I’ve talked before about the new economics of banking and how the businesses we ran ten years ago should now cost 80% less to run.
For example, 80% of the costs of the Financial Services Club would have been in mailing, telephone and printing ten years ago, sending out newsletters and invitations, calling people to chase up and printing brochures.
Today, it’s all electronic via a broadband connection with most of the costs, apart from time, being free.
This blog is free; it’s free to email thousands of people every day; and it’s free to view or download pdf brochures, videos and podcasts.
Result: the economics of distribution of electronic media should have resulted in costs coming down 80% as the only cost today is the physical cost of a store, a branch or a meeting.
This is why newspapers are going out of business day after day after day. It is why record shops and video stores, along with traditional media production firms, are running scared of the internet and banks should feel the same way.
But they don't, as these economics are not reflected in most bank fees and charges – my bank rates have just gone up to process electronic transfers!!
This has to change as new operators are entering banking and seeing opportunity. We talk about the fact they have to be regulated, but most work out a model that needs different regulation or even no regulation.
For example, PayPal is a payment services provider.
They’ve been operating for a decade, covering almost 200 countries and most major currencies.
They have millions of active users (over 70 million last count) and yet where’s their banking licence?
Sure, they’ve got one now via Luxembourg but, before, PayPal were purely an Ireland-based firm regulated by the UK's FSA across the EU as an emoney Institution. In other words, the traditional bank licensing regulatory model is different.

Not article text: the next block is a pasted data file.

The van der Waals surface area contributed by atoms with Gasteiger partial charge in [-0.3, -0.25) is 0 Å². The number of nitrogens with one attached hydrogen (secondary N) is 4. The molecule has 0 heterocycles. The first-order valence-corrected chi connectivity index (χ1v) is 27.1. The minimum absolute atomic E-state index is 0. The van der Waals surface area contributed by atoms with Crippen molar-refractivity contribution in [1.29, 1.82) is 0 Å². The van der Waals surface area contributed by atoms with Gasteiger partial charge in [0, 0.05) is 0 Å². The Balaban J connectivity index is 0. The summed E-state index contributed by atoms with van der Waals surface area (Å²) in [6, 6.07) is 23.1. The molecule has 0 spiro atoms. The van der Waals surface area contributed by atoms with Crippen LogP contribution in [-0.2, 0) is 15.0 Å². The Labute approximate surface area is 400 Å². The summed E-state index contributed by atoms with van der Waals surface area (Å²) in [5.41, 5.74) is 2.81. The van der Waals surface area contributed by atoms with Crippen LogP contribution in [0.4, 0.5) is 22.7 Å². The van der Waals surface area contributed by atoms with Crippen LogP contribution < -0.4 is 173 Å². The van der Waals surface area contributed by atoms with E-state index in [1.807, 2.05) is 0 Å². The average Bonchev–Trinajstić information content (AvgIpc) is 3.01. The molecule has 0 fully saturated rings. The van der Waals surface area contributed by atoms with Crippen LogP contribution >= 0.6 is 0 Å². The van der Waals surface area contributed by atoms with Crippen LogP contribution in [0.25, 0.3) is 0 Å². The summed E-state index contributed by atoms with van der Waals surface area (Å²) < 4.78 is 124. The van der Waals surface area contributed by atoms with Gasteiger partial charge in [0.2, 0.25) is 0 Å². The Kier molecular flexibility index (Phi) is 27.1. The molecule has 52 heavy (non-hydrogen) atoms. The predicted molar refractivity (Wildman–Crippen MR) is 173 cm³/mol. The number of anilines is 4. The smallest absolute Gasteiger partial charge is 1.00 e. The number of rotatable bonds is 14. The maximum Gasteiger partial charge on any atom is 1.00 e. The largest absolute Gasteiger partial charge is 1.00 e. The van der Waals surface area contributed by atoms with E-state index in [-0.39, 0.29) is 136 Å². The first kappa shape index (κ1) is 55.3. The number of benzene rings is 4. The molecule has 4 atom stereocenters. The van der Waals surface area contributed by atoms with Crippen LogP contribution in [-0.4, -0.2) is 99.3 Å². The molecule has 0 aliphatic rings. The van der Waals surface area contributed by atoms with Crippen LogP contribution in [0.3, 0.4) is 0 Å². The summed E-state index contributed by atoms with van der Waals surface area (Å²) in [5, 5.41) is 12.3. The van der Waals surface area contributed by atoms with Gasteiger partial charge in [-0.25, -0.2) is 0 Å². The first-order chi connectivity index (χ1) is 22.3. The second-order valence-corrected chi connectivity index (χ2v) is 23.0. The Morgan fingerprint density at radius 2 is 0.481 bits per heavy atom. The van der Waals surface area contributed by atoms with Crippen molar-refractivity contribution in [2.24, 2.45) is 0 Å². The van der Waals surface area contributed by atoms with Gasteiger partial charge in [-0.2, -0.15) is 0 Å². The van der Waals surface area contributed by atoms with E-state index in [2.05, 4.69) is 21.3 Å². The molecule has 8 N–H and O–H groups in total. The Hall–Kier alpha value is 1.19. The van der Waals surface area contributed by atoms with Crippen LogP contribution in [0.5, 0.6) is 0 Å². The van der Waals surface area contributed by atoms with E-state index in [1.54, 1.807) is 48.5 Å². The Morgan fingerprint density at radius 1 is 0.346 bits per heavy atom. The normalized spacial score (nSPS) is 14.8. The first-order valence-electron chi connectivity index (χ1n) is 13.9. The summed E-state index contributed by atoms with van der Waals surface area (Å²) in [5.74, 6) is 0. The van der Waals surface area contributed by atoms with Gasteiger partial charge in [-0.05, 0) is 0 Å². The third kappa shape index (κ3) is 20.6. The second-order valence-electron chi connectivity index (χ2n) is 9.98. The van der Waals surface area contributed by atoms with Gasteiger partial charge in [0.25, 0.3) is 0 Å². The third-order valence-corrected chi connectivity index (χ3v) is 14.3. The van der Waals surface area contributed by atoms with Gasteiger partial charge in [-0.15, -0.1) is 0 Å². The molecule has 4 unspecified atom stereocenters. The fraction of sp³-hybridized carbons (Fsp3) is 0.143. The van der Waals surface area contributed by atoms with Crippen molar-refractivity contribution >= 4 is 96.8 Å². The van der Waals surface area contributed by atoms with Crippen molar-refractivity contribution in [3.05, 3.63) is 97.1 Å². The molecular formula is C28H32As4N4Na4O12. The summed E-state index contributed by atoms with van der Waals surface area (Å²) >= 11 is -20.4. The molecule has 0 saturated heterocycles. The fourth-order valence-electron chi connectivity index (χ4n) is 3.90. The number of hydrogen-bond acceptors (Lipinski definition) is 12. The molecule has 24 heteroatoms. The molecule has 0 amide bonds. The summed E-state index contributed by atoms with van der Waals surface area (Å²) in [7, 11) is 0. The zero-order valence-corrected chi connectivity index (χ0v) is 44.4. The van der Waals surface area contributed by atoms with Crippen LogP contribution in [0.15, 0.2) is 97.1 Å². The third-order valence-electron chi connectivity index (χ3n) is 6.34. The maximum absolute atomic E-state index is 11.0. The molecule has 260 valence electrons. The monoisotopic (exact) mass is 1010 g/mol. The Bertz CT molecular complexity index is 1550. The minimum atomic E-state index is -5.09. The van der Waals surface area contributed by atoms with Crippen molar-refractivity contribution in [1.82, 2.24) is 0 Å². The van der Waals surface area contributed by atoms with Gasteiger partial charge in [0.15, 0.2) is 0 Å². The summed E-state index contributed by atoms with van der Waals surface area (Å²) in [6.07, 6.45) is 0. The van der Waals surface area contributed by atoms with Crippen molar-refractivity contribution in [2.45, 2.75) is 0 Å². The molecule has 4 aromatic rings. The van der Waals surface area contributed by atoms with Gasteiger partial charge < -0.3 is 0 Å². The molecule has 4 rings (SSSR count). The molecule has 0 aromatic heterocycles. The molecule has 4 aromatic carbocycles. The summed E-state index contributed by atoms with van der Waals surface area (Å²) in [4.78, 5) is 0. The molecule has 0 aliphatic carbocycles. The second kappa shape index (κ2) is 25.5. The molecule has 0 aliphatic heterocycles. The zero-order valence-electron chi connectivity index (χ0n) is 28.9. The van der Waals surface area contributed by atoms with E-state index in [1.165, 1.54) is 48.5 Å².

This is the fear some banks have of the Payment Services Directive (PSD), which will allow payment services providers to enter all European markets without bank licences.
Similarly, Zopa changed the regulatory model.
Their model is one whereby they offer a platform for buying and selling loans. They don’t provide loans and so, up until they offered insurance on loans, they were outside the regulatory system too.
So, new providers with new models at razorthin margins can enter the banking marketplace and slice away profitable bits of the business on a viable basis outside the regulatory system.
Then the question is how to get critical mass.
Ah. It takes years to get to critical mass in banking doesn’t it?
It’s a matter of trust. Who do you trust with your money, why and how?
Well let me tell you that a lot of folks don’t trust banks with their money no more. No way Jose.
They’re more likely to trust the tobacco firms than the banks according to this recent Harris poll.
So who do you trust?
Meanwhile, back to the question of critical mass.
This point is best illustrated by Susan Boyle.
Sure, you’ve heard of her. The Britain’s got talent lady with the bushy eyebrows:
She has only appeared once on the programme for four minutes four weeks ago, but is already a worldwide phenomena appearing on Oprah Winfrey and more.
If you want critical mass, how about appearing on a UK TV programme as an unknown and one month later being in the Top 5 most watched videos online.
Watched by over 186 million people so far.
That’s critical mass.
Oh yes, and that's not just #5 in the Top 5 this week … Susan is fifth in the most viewed videos online ever.
Ever, ever, ever.
And it only took four weeks to get there.
So don’t let anyone believe that new financial providers can’t launch new razorthin margin business models and not reach critical mass in fast cycle turnaround.
The world has changed, and PayPal and Susan Boyle show you just how much.